In grassland ecosystems, invasions by nonnative grasses typically decrease floristic diversity and structural heterogeneity in ways that alter the quantity and quality of habitat for animals. Grassland arthropods that rely directly on herbaceous plants for food, shelter, or as substrates for reproduction are especially vulnerable to these invasions because many have evolved specialized relationships with host plants that might be displaced. We evaluated how invasions by nonnative grasses affected abundance and richness of foliage-dwelling arthropods in semidesert grasslands of Arizona, USA. On 90, 3.1-ha plots established along a gradient of invasion where dominance of nonnative grasses ranged from 0 to nearly 100% of grass cover, we captured > 90,000 arthropods from 11 orders during 270 surveys in 2014 and 2015. Although the invasion by nonnative grasses (primarily Eragrostis lehmanniana and secondarily E. curvula) increased the amount of herbaceous foliage available to arthropods, richness of arthropods decreased by an average of 2% and total abundance by an average of 7% for every 10% increase in nonnative-grass dominance. Responses to the plant invasion, however, varied among taxa and functional groups. As dominance of nonnative grasses increased, abundances of most predators and specialist herbivores decreased, whereas abundances of most generalist herbivores were lowest at intermediate points of the invasion gradient. The changes we observed in the arthropod community have potential to alter broad-scale ecological processes, including energy flow and nutrient cycling, and to reduce food resources for insectivores, which can have adverse, cascading effects on imperiled grassland ecosystems.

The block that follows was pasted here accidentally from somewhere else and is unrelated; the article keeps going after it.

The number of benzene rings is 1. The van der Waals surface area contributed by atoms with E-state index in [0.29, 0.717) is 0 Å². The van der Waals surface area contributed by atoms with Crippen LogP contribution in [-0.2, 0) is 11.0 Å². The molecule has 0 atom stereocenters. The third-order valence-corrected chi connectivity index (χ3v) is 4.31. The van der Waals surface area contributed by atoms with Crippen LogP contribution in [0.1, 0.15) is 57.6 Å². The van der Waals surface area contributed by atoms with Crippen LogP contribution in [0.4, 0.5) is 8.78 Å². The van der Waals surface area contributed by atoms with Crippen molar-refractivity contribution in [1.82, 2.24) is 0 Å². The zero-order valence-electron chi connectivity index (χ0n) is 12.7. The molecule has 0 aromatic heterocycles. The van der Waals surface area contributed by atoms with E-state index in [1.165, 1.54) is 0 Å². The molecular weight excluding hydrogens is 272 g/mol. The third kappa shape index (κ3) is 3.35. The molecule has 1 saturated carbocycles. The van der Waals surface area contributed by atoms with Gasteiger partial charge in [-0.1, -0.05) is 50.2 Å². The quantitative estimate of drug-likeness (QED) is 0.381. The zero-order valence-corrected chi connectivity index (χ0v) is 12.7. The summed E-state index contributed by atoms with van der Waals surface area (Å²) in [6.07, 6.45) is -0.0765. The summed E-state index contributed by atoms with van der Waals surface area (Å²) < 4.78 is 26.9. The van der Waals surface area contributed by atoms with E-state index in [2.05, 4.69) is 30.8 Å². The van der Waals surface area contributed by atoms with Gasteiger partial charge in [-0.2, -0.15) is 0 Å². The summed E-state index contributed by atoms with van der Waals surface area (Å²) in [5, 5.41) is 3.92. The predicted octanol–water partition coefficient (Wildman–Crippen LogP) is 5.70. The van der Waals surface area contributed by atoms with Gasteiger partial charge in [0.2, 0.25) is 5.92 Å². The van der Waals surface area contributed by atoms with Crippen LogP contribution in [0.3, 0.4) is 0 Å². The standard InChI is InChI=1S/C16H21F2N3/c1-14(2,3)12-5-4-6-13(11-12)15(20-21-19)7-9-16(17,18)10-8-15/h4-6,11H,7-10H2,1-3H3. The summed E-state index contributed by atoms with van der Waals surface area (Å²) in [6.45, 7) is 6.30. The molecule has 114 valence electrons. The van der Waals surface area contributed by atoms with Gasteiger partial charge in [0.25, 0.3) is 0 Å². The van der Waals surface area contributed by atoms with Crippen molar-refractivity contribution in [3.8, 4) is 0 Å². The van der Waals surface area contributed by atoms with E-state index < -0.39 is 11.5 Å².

- Eragrostis lehmanniana
- Exotic species
- Invasive species
ASJC Scopus subject areas
- Ecology, Evolution, Behavior and Systematics